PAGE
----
Theory, some drives don’t like trickle streams. They want it to be full throttle with massive sized chunks, or not at all. Their drivers seem to stop a core and sit there until the ‘chunk’ is full, spill it, then repeat. The drives kick butt in ‘bench marks’ for loading/saving big files but are terrible for a/v streaming :frowning:

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Yeah, I saw something along the lines of your theory when reading SSD drive reviews when I had to replace my system drive recently. I think PNY was one I’d read that about, and Samsung got good marks (at least in the EVO series I’m using), so I stuck with them.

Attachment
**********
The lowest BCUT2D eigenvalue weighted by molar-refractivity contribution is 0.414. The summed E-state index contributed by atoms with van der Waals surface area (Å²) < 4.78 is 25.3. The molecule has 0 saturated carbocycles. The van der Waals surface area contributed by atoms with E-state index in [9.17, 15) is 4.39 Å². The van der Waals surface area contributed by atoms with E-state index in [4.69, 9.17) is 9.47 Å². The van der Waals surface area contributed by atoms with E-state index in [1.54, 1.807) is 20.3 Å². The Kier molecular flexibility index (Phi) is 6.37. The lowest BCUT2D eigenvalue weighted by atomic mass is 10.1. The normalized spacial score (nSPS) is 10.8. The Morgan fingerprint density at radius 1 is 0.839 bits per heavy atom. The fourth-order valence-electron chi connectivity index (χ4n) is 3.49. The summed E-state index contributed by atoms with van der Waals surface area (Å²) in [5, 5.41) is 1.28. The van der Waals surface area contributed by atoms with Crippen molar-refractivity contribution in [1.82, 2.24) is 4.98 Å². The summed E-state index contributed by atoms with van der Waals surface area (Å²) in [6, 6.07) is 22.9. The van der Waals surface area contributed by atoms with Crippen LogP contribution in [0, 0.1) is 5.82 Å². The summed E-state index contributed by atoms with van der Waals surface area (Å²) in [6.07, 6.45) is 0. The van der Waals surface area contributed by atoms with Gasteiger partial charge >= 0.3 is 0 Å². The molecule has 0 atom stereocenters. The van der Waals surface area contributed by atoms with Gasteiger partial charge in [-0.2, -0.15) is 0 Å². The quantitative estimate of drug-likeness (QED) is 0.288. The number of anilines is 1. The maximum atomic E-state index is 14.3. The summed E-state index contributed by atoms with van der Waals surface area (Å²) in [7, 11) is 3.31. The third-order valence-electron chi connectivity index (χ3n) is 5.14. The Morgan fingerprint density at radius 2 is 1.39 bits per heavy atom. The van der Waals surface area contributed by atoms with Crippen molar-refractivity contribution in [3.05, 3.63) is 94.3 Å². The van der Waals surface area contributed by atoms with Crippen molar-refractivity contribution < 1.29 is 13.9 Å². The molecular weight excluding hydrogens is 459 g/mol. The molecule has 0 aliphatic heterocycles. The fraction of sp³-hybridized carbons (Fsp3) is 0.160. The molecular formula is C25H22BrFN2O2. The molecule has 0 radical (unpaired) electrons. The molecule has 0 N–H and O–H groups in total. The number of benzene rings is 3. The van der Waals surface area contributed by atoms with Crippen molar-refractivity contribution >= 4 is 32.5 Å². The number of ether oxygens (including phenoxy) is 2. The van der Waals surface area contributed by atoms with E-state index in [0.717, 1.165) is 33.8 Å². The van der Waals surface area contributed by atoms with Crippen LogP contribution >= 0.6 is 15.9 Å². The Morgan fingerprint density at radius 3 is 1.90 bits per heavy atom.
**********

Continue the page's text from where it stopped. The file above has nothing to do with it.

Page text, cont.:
Yes, I have at least 3 generations of Samsung. Some NVMe, some SATA3. All ‘plus’ or ‘pro’ models. I’ve been having good luck with Samsung when it comes to flash memory tech.

The PNY drives I picked up years ago were SATA3, and got a small batch for pretty cheap. Gave them a try on both intel and amd systems of different generations and they always gum up the works. Oh well, they’re still working fine for anything that doesn’t need to ‘constantly stream data’.